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he deserters further state that some days ago seven days rations were issued to Lee's army, and that it was currently believed his intention was to commence a forward movement. The Red river expedition. A telegram from Cairo, dated the 21st instant, says: Advices from Grand Ecore, Red river, to the morning of the 15th, have been received. The battle on the 8th was fought at the Sabine Cross Roads. The rebels were commanded by Gens. Magrude, Holmes, and Taylor, all under Gen Kirby Smith. The rebel loss in the first day's fight is placed at fifteen hundred. The second day's fight was at Pleasant Hill, where, as previously stated, the enemy was most gloriously routed and driven from the field by our forces under Gen. A. J. Smith, Gen Banks commanding in chief. The enemy's loss is heavy, and at least two to our one. Among their killed were Gens Mouton and Parsons. Financial. Gold is again higher — the closing rate at 10 P. M on the 22d, at Gallagher
, of which two divisions had been sacrificed the day before, was able to take no part in this battle, and that the losses of the 19th Army Corps had also been heavy on the 8th, and that the 16th Army Corps now, although victorious, suffered heavily from the desperate fighting of the enemy. So that, upon the whole, Gen Banks, on the morning of the 10th of April, found his army in that condition in which it seemed to him advisable to decline further contest with the rebel force under Gen Kirby Smith, and to retreat He fell back from Pleasant Hill to Grand Encore, a distance of thirty-five miles The enemy had been so severely repulsed on the evening of the 9th that they seemed to have been unable — or possibly, for another reason, unwilling — to pursue the retiring forces of Gen Banks; and the march to Grand Encore was accomplished without molestation. It is reported that Gen Steele, who when last heard from was at Camden, Arkansas, and whose force was meant to have effected a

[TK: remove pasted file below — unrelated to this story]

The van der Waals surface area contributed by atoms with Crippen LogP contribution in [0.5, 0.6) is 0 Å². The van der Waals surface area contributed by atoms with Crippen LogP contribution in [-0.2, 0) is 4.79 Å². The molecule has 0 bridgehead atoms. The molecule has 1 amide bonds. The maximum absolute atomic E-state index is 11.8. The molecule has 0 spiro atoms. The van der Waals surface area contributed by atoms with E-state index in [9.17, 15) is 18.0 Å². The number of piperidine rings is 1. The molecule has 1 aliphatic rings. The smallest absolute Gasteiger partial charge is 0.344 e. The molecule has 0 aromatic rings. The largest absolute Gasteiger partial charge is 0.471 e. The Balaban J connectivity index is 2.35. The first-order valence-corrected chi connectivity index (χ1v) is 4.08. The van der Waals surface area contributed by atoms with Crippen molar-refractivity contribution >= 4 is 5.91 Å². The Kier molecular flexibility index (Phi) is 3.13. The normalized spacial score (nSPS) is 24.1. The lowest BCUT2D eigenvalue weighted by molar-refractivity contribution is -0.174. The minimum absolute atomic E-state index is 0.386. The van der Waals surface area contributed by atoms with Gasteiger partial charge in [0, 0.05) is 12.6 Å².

Mayor's Court. --Recorder Caskie president in this court on Saturday: Joseph Parker, a member of Caskie's Rangers, was charged with being a person of evil-fame, and a deserter. The officer who arrested him not being able to make out the papers which Parker had, took it for granted that all was not right, and therefore it was why the arrest was made. On exhibiting them, however, to the Recorder Saturday morning they were found to be all right, and that his furlough did not run out till the 30th ult. Parker was therefore dismissed, and promised to return forth with to his company. The continued case against Lewis Lynaman, charged with having and receiving seven chickens, the property of James B Smith, knowing them to have been stolen was again postponed till this morning in order that it may be disposed of by the Mayor, before whom the party was first arraigned.
Tenn railroad at Dublin Depot. A portion of this force has been dispersed by Gens Morgan and W E Jones, who are in pursuit of the remainder. "IV. The army of Gen Banks has sustained a severe defeat in Western Louisiana by the forces of Gen Kirby Smith, and returned to Alexandria, losing several thousand prisoners, thirty-five pieces of artillery, and a large number of wagons, whilst some of the most formidable gunboats that accom- panied the expedition were destroyed to save them from caen of our wounded who had neither food nor drink for four days. This is well avouched. Nothing was done to day until about 4 o'clock, when there was some cannonading lasting for an hour, and just before sunset there was cavalry fighting near Smith's Mid on the Telegraph road, lasting for about an hour. Grant's new move indicates, in my judgment, no purpose to fall back, but rather to get nearer the railroad, in order to have less wagon transportation. As usual on the line of their ma